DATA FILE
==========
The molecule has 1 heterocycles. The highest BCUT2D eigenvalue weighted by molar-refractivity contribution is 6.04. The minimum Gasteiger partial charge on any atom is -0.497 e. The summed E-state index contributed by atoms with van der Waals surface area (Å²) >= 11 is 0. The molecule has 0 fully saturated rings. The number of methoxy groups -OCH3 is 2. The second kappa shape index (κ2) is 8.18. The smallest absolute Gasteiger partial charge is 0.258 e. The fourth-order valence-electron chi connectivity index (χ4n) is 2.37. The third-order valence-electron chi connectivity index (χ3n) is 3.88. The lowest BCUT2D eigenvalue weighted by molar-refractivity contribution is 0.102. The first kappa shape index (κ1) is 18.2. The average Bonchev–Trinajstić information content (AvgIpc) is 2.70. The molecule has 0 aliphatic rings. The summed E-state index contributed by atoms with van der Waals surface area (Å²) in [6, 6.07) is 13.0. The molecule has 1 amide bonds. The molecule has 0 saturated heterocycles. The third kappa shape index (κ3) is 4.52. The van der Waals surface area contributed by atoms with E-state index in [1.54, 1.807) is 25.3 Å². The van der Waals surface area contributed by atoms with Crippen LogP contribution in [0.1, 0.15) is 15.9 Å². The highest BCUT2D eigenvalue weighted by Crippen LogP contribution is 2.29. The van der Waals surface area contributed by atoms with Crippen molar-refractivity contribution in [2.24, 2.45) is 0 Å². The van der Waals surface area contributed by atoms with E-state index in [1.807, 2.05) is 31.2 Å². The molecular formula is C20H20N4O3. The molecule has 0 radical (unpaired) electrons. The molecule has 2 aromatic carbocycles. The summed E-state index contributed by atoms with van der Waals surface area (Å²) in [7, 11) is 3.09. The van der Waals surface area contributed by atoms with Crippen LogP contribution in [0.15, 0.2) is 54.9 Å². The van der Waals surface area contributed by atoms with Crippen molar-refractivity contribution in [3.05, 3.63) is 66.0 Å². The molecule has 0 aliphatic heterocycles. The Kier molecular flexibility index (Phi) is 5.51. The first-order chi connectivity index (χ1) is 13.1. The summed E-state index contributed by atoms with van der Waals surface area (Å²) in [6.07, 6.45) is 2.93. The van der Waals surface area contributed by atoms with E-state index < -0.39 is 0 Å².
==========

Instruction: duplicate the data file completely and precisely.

The molecule has 1 heterocycles. The highest BCUT2D eigenvalue weighted by molar-refractivity contribution is 6.04. The minimum Gasteiger partial charge on any atom is -0.497 e. The summed E-state index contributed by atoms with van der Waals surface area (Å²) >= 11 is 0. The molecule has 0 fully saturated rings. The number of methoxy groups -OCH3 is 2. The second kappa shape index (κ2) is 8.18. The smallest absolute Gasteiger partial charge is 0.258 e. The fourth-order valence-electron chi connectivity index (χ4n) is 2.37. The third-order valence-electron chi connectivity index (χ3n) is 3.88. The lowest BCUT2D eigenvalue weighted by molar-refractivity contribution is 0.102. The first kappa shape index (κ1) is 18.2. The average Bonchev–Trinajstić information content (AvgIpc) is 2.70. The molecule has 0 aliphatic rings. The summed E-state index contributed by atoms with van der Waals surface area (Å²) in [6, 6.07) is 13.0. The molecule has 1 amide bonds. The molecule has 0 saturated heterocycles. The third kappa shape index (κ3) is 4.52. The van der Waals surface area contributed by atoms with E-state index in [1.54, 1.807) is 25.3 Å². The van der Waals surface area contributed by atoms with Crippen LogP contribution in [0.1, 0.15) is 15.9 Å². The highest BCUT2D eigenvalue weighted by Crippen LogP contribution is 2.29. The van der Waals surface area contributed by atoms with Crippen molar-refractivity contribution in [2.24, 2.45) is 0 Å². The van der Waals surface area contributed by atoms with E-state index in [1.807, 2.05) is 31.2 Å². The molecular formula is C20H20N4O3. The molecule has 0 radical (unpaired) electrons. The molecule has 2 aromatic carbocycles. The summed E-state index contributed by atoms with van der Waals surface area (Å²) in [7, 11) is 3.09. The van der Waals surface area contributed by atoms with Crippen LogP contribution in [0.15, 0.2) is 54.9 Å². The van der Waals surface area contributed by atoms with Crippen molar-refractivity contribution in [3.05, 3.63) is 66.0 Å². The molecule has 0 aliphatic heterocycles. The Kier molecular flexibility index (Phi) is 5.51. The first-order chi connectivity index (χ1) is 13.1. The summed E-state index contributed by atoms with van der Waals surface area (Å²) in [6.07, 6.45) is 2.93. The van der Waals surface area contributed by atoms with E-state index < -0.39 is 0 Å².